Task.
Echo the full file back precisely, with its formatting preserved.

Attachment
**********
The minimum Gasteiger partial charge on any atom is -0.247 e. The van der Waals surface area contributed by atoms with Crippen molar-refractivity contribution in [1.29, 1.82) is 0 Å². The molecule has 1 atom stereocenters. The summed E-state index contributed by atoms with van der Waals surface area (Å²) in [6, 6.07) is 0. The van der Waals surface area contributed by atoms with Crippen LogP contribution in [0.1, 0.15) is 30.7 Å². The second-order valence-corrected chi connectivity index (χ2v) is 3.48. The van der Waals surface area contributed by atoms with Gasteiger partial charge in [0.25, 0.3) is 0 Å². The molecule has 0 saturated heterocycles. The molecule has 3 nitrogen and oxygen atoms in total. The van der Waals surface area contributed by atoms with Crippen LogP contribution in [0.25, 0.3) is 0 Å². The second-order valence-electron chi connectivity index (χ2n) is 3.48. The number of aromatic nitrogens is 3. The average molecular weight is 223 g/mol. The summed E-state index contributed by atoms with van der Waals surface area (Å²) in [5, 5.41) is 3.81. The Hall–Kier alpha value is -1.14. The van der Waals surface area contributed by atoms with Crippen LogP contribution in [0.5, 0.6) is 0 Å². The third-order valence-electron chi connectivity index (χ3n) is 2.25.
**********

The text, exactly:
The minimum Gasteiger partial charge on any atom is -0.247 e. The van der Waals surface area contributed by atoms with Crippen molar-refractivity contribution in [1.29, 1.82) is 0 Å². The molecule has 1 atom stereocenters. The summed E-state index contributed by atoms with van der Waals surface area (Å²) in [6, 6.07) is 0. The van der Waals surface area contributed by atoms with Crippen LogP contribution in [0.1, 0.15) is 30.7 Å². The second-order valence-corrected chi connectivity index (χ2v) is 3.48. The van der Waals surface area contributed by atoms with Gasteiger partial charge in [0.25, 0.3) is 0 Å². The molecule has 0 saturated heterocycles. The molecule has 3 nitrogen and oxygen atoms in total. The van der Waals surface area contributed by atoms with Crippen LogP contribution in [0.25, 0.3) is 0 Å². The second-order valence-electron chi connectivity index (χ2n) is 3.48. The number of aromatic nitrogens is 3. The average molecular weight is 223 g/mol. The summed E-state index contributed by atoms with van der Waals surface area (Å²) in [5, 5.41) is 3.81. The Hall–Kier alpha value is -1.14. The van der Waals surface area contributed by atoms with Crippen LogP contribution in [0.5, 0.6) is 0 Å². The third-order valence-electron chi connectivity index (χ3n) is 2.25.